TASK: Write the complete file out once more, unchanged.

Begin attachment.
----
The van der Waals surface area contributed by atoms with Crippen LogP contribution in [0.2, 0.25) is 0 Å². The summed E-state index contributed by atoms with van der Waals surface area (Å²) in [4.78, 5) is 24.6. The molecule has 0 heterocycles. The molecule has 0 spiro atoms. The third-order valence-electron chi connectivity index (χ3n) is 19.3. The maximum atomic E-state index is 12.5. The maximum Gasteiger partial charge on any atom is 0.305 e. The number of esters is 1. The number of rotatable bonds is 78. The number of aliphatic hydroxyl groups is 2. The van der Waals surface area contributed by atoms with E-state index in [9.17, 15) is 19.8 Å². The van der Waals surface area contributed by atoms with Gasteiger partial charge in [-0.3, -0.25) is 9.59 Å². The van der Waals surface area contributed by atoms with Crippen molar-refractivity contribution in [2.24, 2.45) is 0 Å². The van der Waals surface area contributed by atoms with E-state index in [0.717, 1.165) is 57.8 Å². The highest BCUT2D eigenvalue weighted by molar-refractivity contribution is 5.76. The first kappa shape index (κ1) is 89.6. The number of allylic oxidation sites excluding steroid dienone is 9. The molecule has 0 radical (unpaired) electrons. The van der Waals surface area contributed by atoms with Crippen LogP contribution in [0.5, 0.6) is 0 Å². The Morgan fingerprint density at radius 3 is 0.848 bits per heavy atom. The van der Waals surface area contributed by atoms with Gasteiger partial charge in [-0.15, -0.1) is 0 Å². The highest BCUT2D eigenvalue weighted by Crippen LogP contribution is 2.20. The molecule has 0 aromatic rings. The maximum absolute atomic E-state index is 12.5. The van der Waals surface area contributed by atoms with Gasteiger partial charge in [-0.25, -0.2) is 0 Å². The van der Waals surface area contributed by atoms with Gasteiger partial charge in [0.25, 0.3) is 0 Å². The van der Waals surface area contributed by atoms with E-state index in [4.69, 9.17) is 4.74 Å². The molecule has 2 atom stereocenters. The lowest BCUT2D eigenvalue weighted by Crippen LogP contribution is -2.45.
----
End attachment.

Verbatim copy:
The van der Waals surface area contributed by atoms with Crippen LogP contribution in [0.2, 0.25) is 0 Å². The summed E-state index contributed by atoms with van der Waals surface area (Å²) in [4.78, 5) is 24.6. The molecule has 0 heterocycles. The molecule has 0 spiro atoms. The third-order valence-electron chi connectivity index (χ3n) is 19.3. The maximum atomic E-state index is 12.5. The maximum Gasteiger partial charge on any atom is 0.305 e. The number of esters is 1. The number of rotatable bonds is 78. The number of aliphatic hydroxyl groups is 2. The van der Waals surface area contributed by atoms with E-state index in [9.17, 15) is 19.8 Å². The van der Waals surface area contributed by atoms with Gasteiger partial charge in [-0.3, -0.25) is 9.59 Å². The van der Waals surface area contributed by atoms with Crippen molar-refractivity contribution in [2.24, 2.45) is 0 Å². The van der Waals surface area contributed by atoms with E-state index in [0.717, 1.165) is 57.8 Å². The highest BCUT2D eigenvalue weighted by molar-refractivity contribution is 5.76. The first kappa shape index (κ1) is 89.6. The number of allylic oxidation sites excluding steroid dienone is 9. The molecule has 0 radical (unpaired) electrons. The van der Waals surface area contributed by atoms with Crippen LogP contribution in [0.5, 0.6) is 0 Å². The Morgan fingerprint density at radius 3 is 0.848 bits per heavy atom. The van der Waals surface area contributed by atoms with Gasteiger partial charge in [-0.15, -0.1) is 0 Å². The highest BCUT2D eigenvalue weighted by Crippen LogP contribution is 2.20. The molecule has 0 aromatic rings. The maximum absolute atomic E-state index is 12.5. The van der Waals surface area contributed by atoms with Gasteiger partial charge in [-0.25, -0.2) is 0 Å². The van der Waals surface area contributed by atoms with Gasteiger partial charge in [0.25, 0.3) is 0 Å². The van der Waals surface area contributed by atoms with E-state index in [4.69, 9.17) is 4.74 Å². The molecule has 2 atom stereocenters. The lowest BCUT2D eigenvalue weighted by Crippen LogP contribution is -2.45.